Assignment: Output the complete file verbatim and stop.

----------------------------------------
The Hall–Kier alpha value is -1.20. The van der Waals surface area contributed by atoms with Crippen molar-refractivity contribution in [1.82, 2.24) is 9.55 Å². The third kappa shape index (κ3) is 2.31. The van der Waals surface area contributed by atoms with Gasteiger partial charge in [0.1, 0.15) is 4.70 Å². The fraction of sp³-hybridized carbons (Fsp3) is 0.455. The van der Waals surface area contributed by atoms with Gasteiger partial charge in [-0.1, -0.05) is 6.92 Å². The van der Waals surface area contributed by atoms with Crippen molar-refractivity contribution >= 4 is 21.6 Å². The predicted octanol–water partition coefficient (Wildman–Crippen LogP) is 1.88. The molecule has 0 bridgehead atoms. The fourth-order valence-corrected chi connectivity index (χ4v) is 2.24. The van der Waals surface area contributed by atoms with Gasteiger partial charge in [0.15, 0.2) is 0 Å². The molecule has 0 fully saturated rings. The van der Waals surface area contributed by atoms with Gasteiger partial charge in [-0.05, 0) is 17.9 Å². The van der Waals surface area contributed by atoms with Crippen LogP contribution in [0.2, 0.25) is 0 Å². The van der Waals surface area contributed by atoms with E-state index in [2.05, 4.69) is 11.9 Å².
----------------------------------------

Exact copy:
The Hall–Kier alpha value is -1.20. The van der Waals surface area contributed by atoms with Crippen molar-refractivity contribution in [1.82, 2.24) is 9.55 Å². The third kappa shape index (κ3) is 2.31. The van der Waals surface area contributed by atoms with Gasteiger partial charge in [0.1, 0.15) is 4.70 Å². The fraction of sp³-hybridized carbons (Fsp3) is 0.455. The van der Waals surface area contributed by atoms with Gasteiger partial charge in [-0.1, -0.05) is 6.92 Å². The van der Waals surface area contributed by atoms with Crippen molar-refractivity contribution >= 4 is 21.6 Å². The predicted octanol–water partition coefficient (Wildman–Crippen LogP) is 1.88. The molecule has 0 bridgehead atoms. The fourth-order valence-corrected chi connectivity index (χ4v) is 2.24. The van der Waals surface area contributed by atoms with Gasteiger partial charge in [0.15, 0.2) is 0 Å². The molecule has 0 fully saturated rings. The van der Waals surface area contributed by atoms with Gasteiger partial charge in [-0.05, 0) is 17.9 Å². The van der Waals surface area contributed by atoms with Crippen LogP contribution in [0.2, 0.25) is 0 Å². The van der Waals surface area contributed by atoms with E-state index in [2.05, 4.69) is 11.9 Å².